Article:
Wednesday, October 19, 2011

UK Citizens denied Ipilimumab

"Not so NICE" has done it again. On October 14, NICE, the UK's National Institute of Clinical Excellence, announced that it will not approve the use of Yervoy (ipilimumab), for the treatment of unresectable stage III and IV melanoma, despite a randomized trial showing improvement in survival in a situation where there is no effective treatment.

NICE used it's usual excuse: "It is not cost effective."

Almost twice as many patients treated with Yervoy are alive at one year. But, in a news release, NICE chief executive Andrew Dillon criticized the results of the study, saying that Yervoy (ipilimumab) had not been compared to the drugs currently used to treat stage III or IV melanoma.

In U.K. practice, like the rest of the world, this is carboplatin-based chemotherapy, dacarbazine, or supportive care. Will everyone who has seen a good response to the above treatment please raise their hands? I haven't in years, and neither has anyone else.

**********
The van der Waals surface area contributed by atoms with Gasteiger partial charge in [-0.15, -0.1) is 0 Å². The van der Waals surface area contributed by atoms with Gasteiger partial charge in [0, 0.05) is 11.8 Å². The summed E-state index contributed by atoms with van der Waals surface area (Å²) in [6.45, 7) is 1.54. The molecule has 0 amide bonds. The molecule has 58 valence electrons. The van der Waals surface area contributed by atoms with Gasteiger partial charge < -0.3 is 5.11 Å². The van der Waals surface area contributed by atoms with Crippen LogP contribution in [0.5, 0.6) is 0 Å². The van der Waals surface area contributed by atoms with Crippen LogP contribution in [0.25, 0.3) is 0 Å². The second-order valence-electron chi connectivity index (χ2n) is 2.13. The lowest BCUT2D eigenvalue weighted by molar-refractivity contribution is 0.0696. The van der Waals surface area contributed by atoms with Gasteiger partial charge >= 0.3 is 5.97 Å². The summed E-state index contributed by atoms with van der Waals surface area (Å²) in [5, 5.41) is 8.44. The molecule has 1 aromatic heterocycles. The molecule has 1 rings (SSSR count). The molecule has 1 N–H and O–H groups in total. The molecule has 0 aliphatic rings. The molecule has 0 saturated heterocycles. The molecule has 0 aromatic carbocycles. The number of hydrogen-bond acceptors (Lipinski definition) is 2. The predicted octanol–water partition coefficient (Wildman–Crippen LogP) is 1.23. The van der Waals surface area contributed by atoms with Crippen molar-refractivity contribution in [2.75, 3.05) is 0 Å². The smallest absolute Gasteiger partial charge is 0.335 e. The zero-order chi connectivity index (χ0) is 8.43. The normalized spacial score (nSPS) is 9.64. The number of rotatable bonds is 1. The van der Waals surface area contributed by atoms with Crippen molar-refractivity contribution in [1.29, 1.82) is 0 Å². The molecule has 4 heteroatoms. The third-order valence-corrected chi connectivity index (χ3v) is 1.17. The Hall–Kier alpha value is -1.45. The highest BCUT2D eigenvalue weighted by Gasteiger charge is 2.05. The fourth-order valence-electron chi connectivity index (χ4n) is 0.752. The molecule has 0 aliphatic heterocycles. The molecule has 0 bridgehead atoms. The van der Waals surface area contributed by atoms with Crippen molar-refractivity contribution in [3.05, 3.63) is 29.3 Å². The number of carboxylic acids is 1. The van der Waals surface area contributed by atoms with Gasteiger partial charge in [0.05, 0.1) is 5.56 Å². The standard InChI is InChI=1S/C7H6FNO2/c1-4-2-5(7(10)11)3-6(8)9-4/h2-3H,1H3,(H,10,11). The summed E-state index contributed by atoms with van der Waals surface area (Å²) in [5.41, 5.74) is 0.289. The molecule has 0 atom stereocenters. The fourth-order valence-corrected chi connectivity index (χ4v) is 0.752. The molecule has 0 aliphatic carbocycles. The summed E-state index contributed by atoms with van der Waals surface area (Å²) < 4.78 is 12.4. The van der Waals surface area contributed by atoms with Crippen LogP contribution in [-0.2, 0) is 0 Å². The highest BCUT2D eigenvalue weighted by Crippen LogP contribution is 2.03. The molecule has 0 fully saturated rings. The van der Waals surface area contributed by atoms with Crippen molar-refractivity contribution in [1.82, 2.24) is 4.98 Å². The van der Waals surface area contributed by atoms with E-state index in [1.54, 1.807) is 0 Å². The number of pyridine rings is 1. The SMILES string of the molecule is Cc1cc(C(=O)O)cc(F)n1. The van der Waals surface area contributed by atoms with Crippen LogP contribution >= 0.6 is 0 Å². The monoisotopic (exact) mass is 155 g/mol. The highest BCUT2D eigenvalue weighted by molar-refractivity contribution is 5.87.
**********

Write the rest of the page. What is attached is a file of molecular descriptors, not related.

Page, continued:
Where do a bunch of inexperienced bureaucrats get off telling the world's experts how to treat their patients?

Ipilimumab has already been approved by the US FDA and EMA. Very exciting things are happening in melanoma treatment these days and if you have the disease, you want to have the chance to be around to benefit from recent advances. Yervoy (ipilimumab) is one of them.

I guess Britons with advanced melanoma will have to watch from afar. Do they understand that they're being denied the right to live?